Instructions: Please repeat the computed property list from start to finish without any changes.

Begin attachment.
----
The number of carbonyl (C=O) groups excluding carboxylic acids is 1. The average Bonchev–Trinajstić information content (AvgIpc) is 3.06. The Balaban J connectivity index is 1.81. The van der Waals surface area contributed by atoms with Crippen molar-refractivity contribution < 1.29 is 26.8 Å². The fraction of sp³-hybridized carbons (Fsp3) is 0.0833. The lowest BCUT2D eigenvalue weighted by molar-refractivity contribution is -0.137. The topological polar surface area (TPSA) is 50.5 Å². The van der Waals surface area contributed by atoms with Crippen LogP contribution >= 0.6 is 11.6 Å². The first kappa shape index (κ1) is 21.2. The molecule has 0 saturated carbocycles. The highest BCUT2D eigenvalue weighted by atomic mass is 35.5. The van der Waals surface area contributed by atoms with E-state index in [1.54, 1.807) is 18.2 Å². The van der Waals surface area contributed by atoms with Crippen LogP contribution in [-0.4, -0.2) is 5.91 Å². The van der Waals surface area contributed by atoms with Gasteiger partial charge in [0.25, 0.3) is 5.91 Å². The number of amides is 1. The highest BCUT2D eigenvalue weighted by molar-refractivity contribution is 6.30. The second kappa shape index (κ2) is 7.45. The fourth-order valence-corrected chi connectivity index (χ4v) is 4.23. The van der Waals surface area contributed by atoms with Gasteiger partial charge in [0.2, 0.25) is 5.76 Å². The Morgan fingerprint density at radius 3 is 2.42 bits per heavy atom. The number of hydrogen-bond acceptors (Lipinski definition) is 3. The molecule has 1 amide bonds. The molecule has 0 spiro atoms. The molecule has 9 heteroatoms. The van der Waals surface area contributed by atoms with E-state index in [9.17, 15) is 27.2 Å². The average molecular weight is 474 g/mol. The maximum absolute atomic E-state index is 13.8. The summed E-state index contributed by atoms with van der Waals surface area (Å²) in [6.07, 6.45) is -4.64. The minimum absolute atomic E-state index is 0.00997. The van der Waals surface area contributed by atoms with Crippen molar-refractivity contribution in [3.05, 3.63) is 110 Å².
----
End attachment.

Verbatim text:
The number of carbonyl (C=O) groups excluding carboxylic acids is 1. The average Bonchev–Trinajstić information content (AvgIpc) is 3.06. The Balaban J connectivity index is 1.81. The van der Waals surface area contributed by atoms with Crippen molar-refractivity contribution < 1.29 is 26.8 Å². The fraction of sp³-hybridized carbons (Fsp3) is 0.0833. The lowest BCUT2D eigenvalue weighted by molar-refractivity contribution is -0.137. The topological polar surface area (TPSA) is 50.5 Å². The van der Waals surface area contributed by atoms with Crippen LogP contribution >= 0.6 is 11.6 Å². The first kappa shape index (κ1) is 21.2. The molecule has 0 saturated carbocycles. The highest BCUT2D eigenvalue weighted by atomic mass is 35.5. The van der Waals surface area contributed by atoms with E-state index in [1.54, 1.807) is 18.2 Å². The van der Waals surface area contributed by atoms with Crippen LogP contribution in [-0.4, -0.2) is 5.91 Å². The van der Waals surface area contributed by atoms with Gasteiger partial charge in [0.25, 0.3) is 5.91 Å². The number of amides is 1. The highest BCUT2D eigenvalue weighted by molar-refractivity contribution is 6.30. The second kappa shape index (κ2) is 7.45. The fourth-order valence-corrected chi connectivity index (χ4v) is 4.23. The van der Waals surface area contributed by atoms with Gasteiger partial charge in [0.2, 0.25) is 5.76 Å². The Morgan fingerprint density at radius 3 is 2.42 bits per heavy atom. The number of hydrogen-bond acceptors (Lipinski definition) is 3. The molecule has 1 amide bonds. The molecule has 0 spiro atoms. The molecule has 9 heteroatoms. The van der Waals surface area contributed by atoms with E-state index in [9.17, 15) is 27.2 Å². The average molecular weight is 474 g/mol. The maximum absolute atomic E-state index is 13.8. The summed E-state index contributed by atoms with van der Waals surface area (Å²) in [6.07, 6.45) is -4.64. The minimum absolute atomic E-state index is 0.00997. The van der Waals surface area contributed by atoms with Crippen molar-refractivity contribution in [3.05, 3.63) is 110 Å².